Kristie Scott got an unwelcome surprise this year.
When she looked at how much her Windham-based addiction and mental health services nonprofit, Perception Programs, has been able to raise through its annual fundraiser she did a double take.
“Did I write a crappy letter? Did [the letters] all go out?” she asked herself.
As of late March, Perception Partners, which kicked off its fundraiser in December, raised only about $8,600 from donors, less than a third of what it logged during the same period in 2018. The number is so far off from the $20,000 to $25,000 the nonprofit typically receives at this point in the year — mostly from individuals donating between $100 and $200 — Scott decided to hire Perception Partner’s first-ever donor-relations staffer.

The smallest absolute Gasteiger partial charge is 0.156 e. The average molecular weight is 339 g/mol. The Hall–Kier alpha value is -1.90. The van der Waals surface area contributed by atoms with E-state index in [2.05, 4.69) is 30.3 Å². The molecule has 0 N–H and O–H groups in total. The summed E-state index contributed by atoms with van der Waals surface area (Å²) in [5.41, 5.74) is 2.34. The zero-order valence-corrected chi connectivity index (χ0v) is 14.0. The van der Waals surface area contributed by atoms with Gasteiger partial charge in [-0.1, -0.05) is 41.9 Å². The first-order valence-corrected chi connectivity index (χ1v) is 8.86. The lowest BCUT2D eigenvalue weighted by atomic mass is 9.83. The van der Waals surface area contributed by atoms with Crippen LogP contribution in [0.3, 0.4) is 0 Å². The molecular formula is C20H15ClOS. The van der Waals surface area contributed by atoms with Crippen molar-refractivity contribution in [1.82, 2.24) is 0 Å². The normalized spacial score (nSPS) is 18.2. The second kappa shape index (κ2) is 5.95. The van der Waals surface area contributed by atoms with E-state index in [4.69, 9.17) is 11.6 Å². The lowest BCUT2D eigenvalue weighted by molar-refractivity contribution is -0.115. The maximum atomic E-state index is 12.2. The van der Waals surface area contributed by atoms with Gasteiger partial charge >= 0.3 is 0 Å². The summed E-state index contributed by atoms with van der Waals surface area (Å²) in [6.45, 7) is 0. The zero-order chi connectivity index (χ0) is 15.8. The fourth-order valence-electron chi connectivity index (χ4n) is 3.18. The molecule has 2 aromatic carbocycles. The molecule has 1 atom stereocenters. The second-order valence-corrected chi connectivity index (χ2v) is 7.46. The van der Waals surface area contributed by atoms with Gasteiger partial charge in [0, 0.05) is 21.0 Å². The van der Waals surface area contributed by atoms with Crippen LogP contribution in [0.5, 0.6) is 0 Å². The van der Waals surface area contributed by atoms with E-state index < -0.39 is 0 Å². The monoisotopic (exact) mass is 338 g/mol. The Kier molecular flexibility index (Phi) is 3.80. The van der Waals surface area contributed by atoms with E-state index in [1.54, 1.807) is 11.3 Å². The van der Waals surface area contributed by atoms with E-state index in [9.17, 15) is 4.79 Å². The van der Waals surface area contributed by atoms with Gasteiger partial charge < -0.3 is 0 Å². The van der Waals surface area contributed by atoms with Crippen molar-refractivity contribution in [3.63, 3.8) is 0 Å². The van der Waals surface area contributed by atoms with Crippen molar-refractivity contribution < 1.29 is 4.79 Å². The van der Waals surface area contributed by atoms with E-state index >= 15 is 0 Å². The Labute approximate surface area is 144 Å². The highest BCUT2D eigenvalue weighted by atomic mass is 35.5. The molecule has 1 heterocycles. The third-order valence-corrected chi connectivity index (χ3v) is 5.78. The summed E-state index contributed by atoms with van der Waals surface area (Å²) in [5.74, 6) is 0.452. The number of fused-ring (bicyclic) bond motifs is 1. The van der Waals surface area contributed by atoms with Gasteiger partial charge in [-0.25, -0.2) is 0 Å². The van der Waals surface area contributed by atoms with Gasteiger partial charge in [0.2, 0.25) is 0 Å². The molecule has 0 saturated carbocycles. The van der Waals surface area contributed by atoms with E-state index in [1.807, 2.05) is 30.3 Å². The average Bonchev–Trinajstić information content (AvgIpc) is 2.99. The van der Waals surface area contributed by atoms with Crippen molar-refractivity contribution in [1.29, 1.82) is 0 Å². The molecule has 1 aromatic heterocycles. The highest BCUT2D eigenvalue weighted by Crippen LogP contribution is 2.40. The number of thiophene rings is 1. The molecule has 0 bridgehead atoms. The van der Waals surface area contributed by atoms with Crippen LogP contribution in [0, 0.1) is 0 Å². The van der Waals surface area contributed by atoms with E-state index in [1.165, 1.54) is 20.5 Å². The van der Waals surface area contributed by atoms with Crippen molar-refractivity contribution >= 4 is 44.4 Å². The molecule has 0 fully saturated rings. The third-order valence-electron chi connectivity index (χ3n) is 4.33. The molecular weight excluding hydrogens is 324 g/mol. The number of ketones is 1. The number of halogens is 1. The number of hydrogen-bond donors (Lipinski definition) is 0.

“I try not to panic,” Scott said. “We are almost into April and we are looking at a huge loss.”
Perception Partners isn’t the only Connecticut nonprofit noticing a fall-off in donations.
Forty-two percent of the 108 nonprofits recently surveyed by the CT Nonprofit Alliance and Connecticut Council for Philanthropy said they saw a decrease in donations in 2018, or expect a downturn this year.